How to Massage Your Dog’s Back and Ribs

    Published: 06-16-2009
    Views: 39,851
    Canine Massage Therapist Patty Bianca demonstrates how to massage your dog’s back and ribs.

    Patty Bianca

    Patty is an equine sports massage therapist and canine massage therapist trained and certified by Equissage,the internationally renowned leader in equine sports massage. She has also attained the level of Reiki Master in the Usui Shiki Reiki Ryoho method of natural healing. After many years of perfecting her techniques on a volunteer basis, Patty opened Natural Relief for Horse & Hound, LLC, in late 2006, offering massage and energy work to animals throughout Central Maryland and Southern Pennsylvania. She is an active member of the International Association of Reiki Practitioners, the International Association of Animal Massage Therapists and the International Association of Animal Massage & Bodywork, and her practice is fully insured. Growing up in a household where rescued animals were constantly present, Patty learned early how to care for and communicate effectively with animals of all kinds. She has since been involved with many rescue and animal advocacy organizations, including the Chesapeake Bulldog Club of Greater Baltimore, Justice for Dogs, New Life Equine Rescue in New Windsor, Maryland, and Tranquility Farm Equestrian Education and Renewal Center in Thurmont, Maryland. She and her husband authored a booklet on dog ownership entitled “Mom! Dad! Can We Get a Dog?” which was featured on “Live with Don Scott and Marty Bass” on ABC Television, and Patty has published many articles in local periodicals on animals and animal care.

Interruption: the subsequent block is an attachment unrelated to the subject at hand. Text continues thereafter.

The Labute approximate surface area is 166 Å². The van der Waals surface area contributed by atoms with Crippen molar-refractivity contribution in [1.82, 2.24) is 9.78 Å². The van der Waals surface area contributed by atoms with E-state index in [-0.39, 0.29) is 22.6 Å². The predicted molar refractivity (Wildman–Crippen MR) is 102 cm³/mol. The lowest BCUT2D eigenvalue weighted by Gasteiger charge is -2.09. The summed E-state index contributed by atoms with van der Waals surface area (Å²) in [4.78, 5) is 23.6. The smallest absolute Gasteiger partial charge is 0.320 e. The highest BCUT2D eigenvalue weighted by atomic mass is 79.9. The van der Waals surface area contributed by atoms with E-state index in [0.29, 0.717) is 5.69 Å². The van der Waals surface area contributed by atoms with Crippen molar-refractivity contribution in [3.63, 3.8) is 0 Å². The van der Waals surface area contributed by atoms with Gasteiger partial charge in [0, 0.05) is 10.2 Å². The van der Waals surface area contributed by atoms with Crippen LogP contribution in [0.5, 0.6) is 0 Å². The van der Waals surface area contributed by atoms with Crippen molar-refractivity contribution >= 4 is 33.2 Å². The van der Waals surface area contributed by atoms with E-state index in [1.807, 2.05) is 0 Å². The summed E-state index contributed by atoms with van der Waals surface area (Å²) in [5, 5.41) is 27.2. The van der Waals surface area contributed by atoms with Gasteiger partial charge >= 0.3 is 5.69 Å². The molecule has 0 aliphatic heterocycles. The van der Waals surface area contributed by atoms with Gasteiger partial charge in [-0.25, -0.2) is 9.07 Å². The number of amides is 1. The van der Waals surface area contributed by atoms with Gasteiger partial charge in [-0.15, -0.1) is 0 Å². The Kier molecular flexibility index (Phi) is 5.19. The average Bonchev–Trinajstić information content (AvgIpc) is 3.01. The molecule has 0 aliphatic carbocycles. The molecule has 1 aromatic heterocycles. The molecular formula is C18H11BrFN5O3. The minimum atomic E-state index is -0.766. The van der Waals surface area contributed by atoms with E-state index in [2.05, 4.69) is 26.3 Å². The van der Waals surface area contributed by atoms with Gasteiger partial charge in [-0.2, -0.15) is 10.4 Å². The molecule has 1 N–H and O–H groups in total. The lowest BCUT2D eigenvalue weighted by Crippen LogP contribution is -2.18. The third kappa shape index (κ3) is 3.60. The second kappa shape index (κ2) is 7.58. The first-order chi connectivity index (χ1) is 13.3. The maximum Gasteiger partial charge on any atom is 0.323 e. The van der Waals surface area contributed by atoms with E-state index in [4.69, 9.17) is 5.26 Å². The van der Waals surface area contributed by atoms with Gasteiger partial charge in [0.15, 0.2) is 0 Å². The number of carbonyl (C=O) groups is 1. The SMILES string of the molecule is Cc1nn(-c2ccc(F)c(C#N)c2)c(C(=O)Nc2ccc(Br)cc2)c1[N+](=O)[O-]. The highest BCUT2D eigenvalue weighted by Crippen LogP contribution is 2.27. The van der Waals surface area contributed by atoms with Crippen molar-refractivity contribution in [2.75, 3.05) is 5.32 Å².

Patty Bianca: Hi! This is Patty Bianca of Natural Relief for Horse & Hound and this is my dog Whisky and we are teaching you how to massage your dog. And in this segment we are focus on the back and the ribs. This will treat the Latissimus Dorsi, the Longissimus Dorsi, the Obliques and a muscle right here in front of the thigh called the Sartorius. We will start off by once again palpating that top line starting behind the shoulder this time; one pass at moderate pressure all the way down to the tail. Now, we are going to go back up to the shoulder area and we are going to apply some percussion remembering to keep our hand nice and loose and bouncy and light, fingers loose, you dont want to beat up your dog; and we are going to stop short about a hand width from the hips. Thats the kidney area; that area is delicate and should never be percussed over. So we are going to start with light percussion -- and back, moderate percussion, and back, and heavy percussion and back. And now we are going to apply a back rub. Six passes using lots of friction, so watch the fur fly; one, two, three, four, five, six. Now we can start with some lovely little light circles at light pressure, large and light to help gently warm up this area and relax the dog and go down and up at light pressure with large circles. And then we can do medium size circles at a moderate pressure - and back, and then heavy and small circles -- and you can see Whisky loves this and that she is getting very relaxed. Now that she is nice and relaxed and the muscle is too, we can begin looking for those nasty muscle spasms by using a zigzagging motion with the tips of our fingers at a heavy pressure. And when we find one -- typically you might find between two and four on the back of the dog. We are going to apply direct pressure; light for 10, moderate for 15, heavy for 20. Going on and locating and treating any additional spasms to the end, and then when we get to the kidney area, we are going to use the sweating technique since that is nice gentle motion, you simply put your hand there and hold it for 20 seconds, its that easy. And then we finish off the area, moving up away from those kidneys again with some heavy loose percussion, up and back, stopping again at those kidneys. Now we can move on to the ribs. We will start about an inch over from the spine and palpate down in between the area in between each rib done, moving over every inch or so depending on your dogs size and look for those spasms. You never percuss by the way over the ribs; you dont need to. When you find a spasm, you treat with direct pressure, and then close that area off by sliding up about an inch and then down and through. You are going to just simply continue doing this all the way to the area in front of the thigh here, which is the flank, and that treats the ribs. This has been how to massage your dogs back and ribs, and in our next segment we are going to focus on the stomach and hip area.